Copper and Alzheimer’s, new study opens up new scenarios on risk factors

Copper and Alzheimer’s, new study opens up new scenarios on risk factors

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Copper and Alzheimer’s, new study opens up new scenarios on risk factors

L’Alzheimer, the most feared of dementias, affects about today 30 million people in the world (of which 600 thousand in Italy alone): a degenerative process of the brain that compromises the main cognitive functions and that remains among the diseases most in the attention of doctors and researchers in the global panorama.

A vast scientific literature over the years has supported the thesis of “bad” copper (non-ceruloplasmin) as a risk factor for Alzheimer’s disease: it is that copper also called “free” which – unlike “good” copper – does not bind to a protein, ceruloplasmin, through which it is transported into the organism to contribute to the carrying out of important vital and metabolic functions. Copper “out” of the control of proteins thus triggers oxidizing reactions that damage cells and tissues.

Today, a research (“meta-analysis”) recently published in the international journal “Biomolecules” examined 56 studies carried out between 1984 and 2020 on a total of 6,000 subjects, and compared them to a new “replication” study that analyzed several copper markers and variants of the ATP7B gene associated with its dysfunction.

“From the meta-analysis conducted it shows that in Alzheimer’s disease the presence of copper in the brain decreases, while in the blood it increases. The two data are not in contradiction with each other: they are part of a systemic imbalance between “good” copper (bound to proteins) which decreases and “bad” copper (not bound to proteins) which increases “, he explains. Rosanna Squitti, researcher at the Fatebenefratelli-Isola Tiberina in Rome and leader of the study involving 6 important Italian centers: IRCCS Centro San Giovanni di Dio-Fatebenefratelli and University of Brescia, Humanitas Institute of Milan, University of Chieti, S. Lucia Foundation-IRCCS of Rome, Mondino-IRCCS Foundation of Pavia, in addition to the Research and Laboratory Medicine Department of the Tiberina Island.

“This imbalance – continues Squitti – is the mirror of another type of pathology linked to toxic copper, Wilson’s disease, taken as a paradigm for the study of the role of metal in Alzheimer’s. The excess of non-ceruloplasmin copper increases. 3 times the risk of getting sick and the ‘replication’ study (conducted on about 170 patients) that we associated with the 56 studies examined shows that carriers of the risk variants of the ATP7B gene are more susceptible to Alzheimer’s disease “.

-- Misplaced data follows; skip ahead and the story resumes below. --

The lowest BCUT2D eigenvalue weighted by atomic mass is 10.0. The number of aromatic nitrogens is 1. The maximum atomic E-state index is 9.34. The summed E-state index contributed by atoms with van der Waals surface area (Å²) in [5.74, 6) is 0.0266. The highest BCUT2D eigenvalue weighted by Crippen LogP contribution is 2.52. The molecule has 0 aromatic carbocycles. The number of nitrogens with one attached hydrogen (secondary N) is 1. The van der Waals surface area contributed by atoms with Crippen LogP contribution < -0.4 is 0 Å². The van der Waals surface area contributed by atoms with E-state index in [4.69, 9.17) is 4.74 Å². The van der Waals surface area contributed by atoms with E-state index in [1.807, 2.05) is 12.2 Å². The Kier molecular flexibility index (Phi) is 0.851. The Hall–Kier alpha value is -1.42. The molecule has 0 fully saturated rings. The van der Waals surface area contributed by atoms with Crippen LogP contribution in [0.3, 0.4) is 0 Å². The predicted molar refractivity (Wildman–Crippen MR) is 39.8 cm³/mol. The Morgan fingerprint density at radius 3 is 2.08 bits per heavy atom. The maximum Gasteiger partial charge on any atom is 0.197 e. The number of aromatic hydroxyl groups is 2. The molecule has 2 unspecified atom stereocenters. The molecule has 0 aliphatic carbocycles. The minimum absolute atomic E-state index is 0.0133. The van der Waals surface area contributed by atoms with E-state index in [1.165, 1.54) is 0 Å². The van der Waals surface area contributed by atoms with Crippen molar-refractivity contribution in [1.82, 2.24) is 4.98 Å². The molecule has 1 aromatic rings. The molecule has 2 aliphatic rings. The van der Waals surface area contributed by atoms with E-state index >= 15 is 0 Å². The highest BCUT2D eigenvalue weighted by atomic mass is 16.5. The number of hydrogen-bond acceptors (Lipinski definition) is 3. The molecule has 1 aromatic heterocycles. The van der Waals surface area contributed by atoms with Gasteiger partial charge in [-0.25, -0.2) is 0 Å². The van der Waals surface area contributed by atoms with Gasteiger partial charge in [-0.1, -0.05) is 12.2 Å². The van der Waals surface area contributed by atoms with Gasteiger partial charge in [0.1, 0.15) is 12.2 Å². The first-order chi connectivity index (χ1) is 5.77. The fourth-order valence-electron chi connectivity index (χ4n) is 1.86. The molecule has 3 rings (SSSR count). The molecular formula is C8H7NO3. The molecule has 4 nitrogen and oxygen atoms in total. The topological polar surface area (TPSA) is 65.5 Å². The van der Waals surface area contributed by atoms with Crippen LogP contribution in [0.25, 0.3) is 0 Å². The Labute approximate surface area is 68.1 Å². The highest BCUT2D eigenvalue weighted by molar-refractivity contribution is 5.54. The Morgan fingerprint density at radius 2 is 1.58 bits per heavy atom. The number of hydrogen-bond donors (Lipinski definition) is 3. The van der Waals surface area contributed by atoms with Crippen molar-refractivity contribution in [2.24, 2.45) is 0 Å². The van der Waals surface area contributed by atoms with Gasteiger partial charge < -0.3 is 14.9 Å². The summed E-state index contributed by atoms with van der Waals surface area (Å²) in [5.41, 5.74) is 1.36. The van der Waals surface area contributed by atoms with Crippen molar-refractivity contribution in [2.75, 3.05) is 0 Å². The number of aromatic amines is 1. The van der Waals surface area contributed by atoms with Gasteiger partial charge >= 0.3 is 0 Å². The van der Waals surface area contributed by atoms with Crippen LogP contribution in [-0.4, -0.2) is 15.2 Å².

Not only. In line with this study, a sort of international scientific “manifesto” has been published in these days in the “Journal of Alzheimer Disease” which establishes the principle of the causal link between non-ceruloplasmin copper and Alzheimer’s and presents the scientific basis for a subtype of Alzheimer’s disease characterized precisely by the presence of this imbalance. To sign the study, with the same lead researcher Rosanna Squitti, an international “Consortium” of researchers considered prominent for this research sector: Peter Faller, (University of Strasbourg, France), Christelle Hureau (CNRS of Toulouse, France), Anthony White (QIMR Berghofer Medical Research Institute, Queensland, Australia), Alberto Granzotto (University of California, Irvine, CA, United States) and Kasper Kepp (Technical University of Denmark).

On the basis of the evidence gathered, in essence, it is summarized in a theoretical construct, from a clinical, chemical and genetic point of view, the causal link between copper and Alzheimer’s disease, even more underlined by the fact that the precursor protein of beta-amyloid, considered among the killer factors of the disease (the one that forms the plaques in the brain with Alzheimer’s) is a “copper” protein, that is, it has specific binding sites for this metal.

The study thus strengthens support for new therapeutic scenarios. “Thanks to the copper test, which can be carried out with a simple blood sample – specifies the researcher Squitti -, it is possible to identify subjects who have non-ceruloplasmin copper values ​​above the 1.6 µmol / L threshold to intervene on this factor. modifiable risk, proposing to people not yet sick a lifestyle change with a low copper content diet, while for already sick people we could propose pharmacological treatments already on the market able to reduce the presence of toxic copper, similarly to how to do with Wilson’s disease. In this regard, we have recently started a phase II clinical trial approved by AIFA and funded by the Alzheimer’s Association that will involve people with above-threshold non-ceruloplasmin copper levels and with mild cognitive impairment. to verify if drug treatment with zinc can decrease copper levels and stop the evolution of cognitive decline “.

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